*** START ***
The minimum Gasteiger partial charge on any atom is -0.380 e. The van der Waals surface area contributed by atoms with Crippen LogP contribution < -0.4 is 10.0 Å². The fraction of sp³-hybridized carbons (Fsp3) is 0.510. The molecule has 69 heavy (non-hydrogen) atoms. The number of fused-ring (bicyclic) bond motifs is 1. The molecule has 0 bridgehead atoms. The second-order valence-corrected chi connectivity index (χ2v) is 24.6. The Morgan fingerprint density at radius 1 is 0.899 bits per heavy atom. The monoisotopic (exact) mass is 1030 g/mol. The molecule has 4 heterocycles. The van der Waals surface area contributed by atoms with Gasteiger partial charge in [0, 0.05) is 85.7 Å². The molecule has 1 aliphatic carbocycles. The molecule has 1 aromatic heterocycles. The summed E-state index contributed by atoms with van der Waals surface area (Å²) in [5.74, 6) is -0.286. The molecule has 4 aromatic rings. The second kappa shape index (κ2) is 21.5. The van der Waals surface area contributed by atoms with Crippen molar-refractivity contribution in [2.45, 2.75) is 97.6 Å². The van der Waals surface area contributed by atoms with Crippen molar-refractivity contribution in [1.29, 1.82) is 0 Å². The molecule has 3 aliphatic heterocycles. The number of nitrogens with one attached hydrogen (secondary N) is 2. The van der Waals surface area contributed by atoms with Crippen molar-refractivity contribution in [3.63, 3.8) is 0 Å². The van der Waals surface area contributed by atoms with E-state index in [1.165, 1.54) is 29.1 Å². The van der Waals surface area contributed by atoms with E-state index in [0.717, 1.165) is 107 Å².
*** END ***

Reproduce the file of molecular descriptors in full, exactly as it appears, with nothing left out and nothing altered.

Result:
The minimum Gasteiger partial charge on any atom is -0.380 e. The van der Waals surface area contributed by atoms with Crippen LogP contribution < -0.4 is 10.0 Å². The fraction of sp³-hybridized carbons (Fsp3) is 0.510. The molecule has 69 heavy (non-hydrogen) atoms. The number of fused-ring (bicyclic) bond motifs is 1. The molecule has 0 bridgehead atoms. The second-order valence-corrected chi connectivity index (χ2v) is 24.6. The Morgan fingerprint density at radius 1 is 0.899 bits per heavy atom. The monoisotopic (exact) mass is 1030 g/mol. The molecule has 4 heterocycles. The van der Waals surface area contributed by atoms with Gasteiger partial charge in [0, 0.05) is 85.7 Å². The molecule has 1 aliphatic carbocycles. The molecule has 1 aromatic heterocycles. The summed E-state index contributed by atoms with van der Waals surface area (Å²) in [5.74, 6) is -0.286. The molecule has 4 aromatic rings. The second kappa shape index (κ2) is 21.5. The van der Waals surface area contributed by atoms with Crippen molar-refractivity contribution in [2.45, 2.75) is 97.6 Å². The van der Waals surface area contributed by atoms with Crippen molar-refractivity contribution in [1.29, 1.82) is 0 Å². The molecule has 3 aliphatic heterocycles. The number of nitrogens with one attached hydrogen (secondary N) is 2. The van der Waals surface area contributed by atoms with Crippen molar-refractivity contribution in [3.63, 3.8) is 0 Å². The van der Waals surface area contributed by atoms with E-state index in [1.165, 1.54) is 29.1 Å². The van der Waals surface area contributed by atoms with E-state index in [0.717, 1.165) is 107 Å².